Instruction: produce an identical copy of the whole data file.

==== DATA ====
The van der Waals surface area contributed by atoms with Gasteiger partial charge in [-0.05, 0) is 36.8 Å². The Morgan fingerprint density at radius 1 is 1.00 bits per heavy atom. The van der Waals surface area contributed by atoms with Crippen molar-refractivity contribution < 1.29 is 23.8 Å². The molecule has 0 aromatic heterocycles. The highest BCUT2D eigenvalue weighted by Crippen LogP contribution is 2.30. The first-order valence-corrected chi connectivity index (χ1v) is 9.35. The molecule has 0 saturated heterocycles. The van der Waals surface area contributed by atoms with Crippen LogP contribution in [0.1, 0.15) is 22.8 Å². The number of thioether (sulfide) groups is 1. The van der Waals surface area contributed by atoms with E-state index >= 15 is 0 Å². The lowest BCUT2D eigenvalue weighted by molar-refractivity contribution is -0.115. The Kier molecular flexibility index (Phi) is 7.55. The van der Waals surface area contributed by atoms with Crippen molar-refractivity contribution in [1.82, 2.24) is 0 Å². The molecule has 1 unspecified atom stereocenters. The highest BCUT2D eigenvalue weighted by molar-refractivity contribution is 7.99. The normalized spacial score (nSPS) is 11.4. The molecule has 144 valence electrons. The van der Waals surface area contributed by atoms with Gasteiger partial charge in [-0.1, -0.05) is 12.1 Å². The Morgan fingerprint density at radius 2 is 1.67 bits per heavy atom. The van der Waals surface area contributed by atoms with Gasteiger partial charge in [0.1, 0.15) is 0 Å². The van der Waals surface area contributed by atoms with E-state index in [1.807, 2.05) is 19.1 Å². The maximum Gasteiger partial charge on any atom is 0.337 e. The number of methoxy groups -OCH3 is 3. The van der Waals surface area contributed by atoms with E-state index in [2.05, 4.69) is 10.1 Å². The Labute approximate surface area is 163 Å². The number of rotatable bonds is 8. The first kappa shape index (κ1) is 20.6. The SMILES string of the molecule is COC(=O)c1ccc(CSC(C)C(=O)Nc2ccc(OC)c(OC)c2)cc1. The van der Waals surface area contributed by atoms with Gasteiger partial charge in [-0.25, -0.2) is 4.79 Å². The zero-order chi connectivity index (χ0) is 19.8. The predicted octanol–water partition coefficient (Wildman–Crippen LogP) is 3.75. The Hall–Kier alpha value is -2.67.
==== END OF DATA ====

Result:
The van der Waals surface area contributed by atoms with Gasteiger partial charge in [-0.05, 0) is 36.8 Å². The Morgan fingerprint density at radius 1 is 1.00 bits per heavy atom. The van der Waals surface area contributed by atoms with Crippen molar-refractivity contribution < 1.29 is 23.8 Å². The molecule has 0 aromatic heterocycles. The highest BCUT2D eigenvalue weighted by Crippen LogP contribution is 2.30. The first-order valence-corrected chi connectivity index (χ1v) is 9.35. The molecule has 0 saturated heterocycles. The van der Waals surface area contributed by atoms with Crippen LogP contribution in [0.1, 0.15) is 22.8 Å². The number of thioether (sulfide) groups is 1. The van der Waals surface area contributed by atoms with E-state index >= 15 is 0 Å². The lowest BCUT2D eigenvalue weighted by molar-refractivity contribution is -0.115. The Kier molecular flexibility index (Phi) is 7.55. The van der Waals surface area contributed by atoms with Crippen molar-refractivity contribution in [1.82, 2.24) is 0 Å². The molecule has 1 unspecified atom stereocenters. The highest BCUT2D eigenvalue weighted by molar-refractivity contribution is 7.99. The normalized spacial score (nSPS) is 11.4. The molecule has 144 valence electrons. The van der Waals surface area contributed by atoms with Gasteiger partial charge in [-0.1, -0.05) is 12.1 Å². The Morgan fingerprint density at radius 2 is 1.67 bits per heavy atom. The van der Waals surface area contributed by atoms with Gasteiger partial charge in [0.1, 0.15) is 0 Å². The van der Waals surface area contributed by atoms with E-state index in [1.807, 2.05) is 19.1 Å². The maximum Gasteiger partial charge on any atom is 0.337 e. The number of methoxy groups -OCH3 is 3. The van der Waals surface area contributed by atoms with E-state index in [2.05, 4.69) is 10.1 Å². The Labute approximate surface area is 163 Å². The number of rotatable bonds is 8. The first kappa shape index (κ1) is 20.6. The SMILES string of the molecule is COC(=O)c1ccc(CSC(C)C(=O)Nc2ccc(OC)c(OC)c2)cc1. The van der Waals surface area contributed by atoms with Gasteiger partial charge in [-0.25, -0.2) is 4.79 Å². The zero-order chi connectivity index (χ0) is 19.8. The predicted octanol–water partition coefficient (Wildman–Crippen LogP) is 3.75. The Hall–Kier alpha value is -2.67.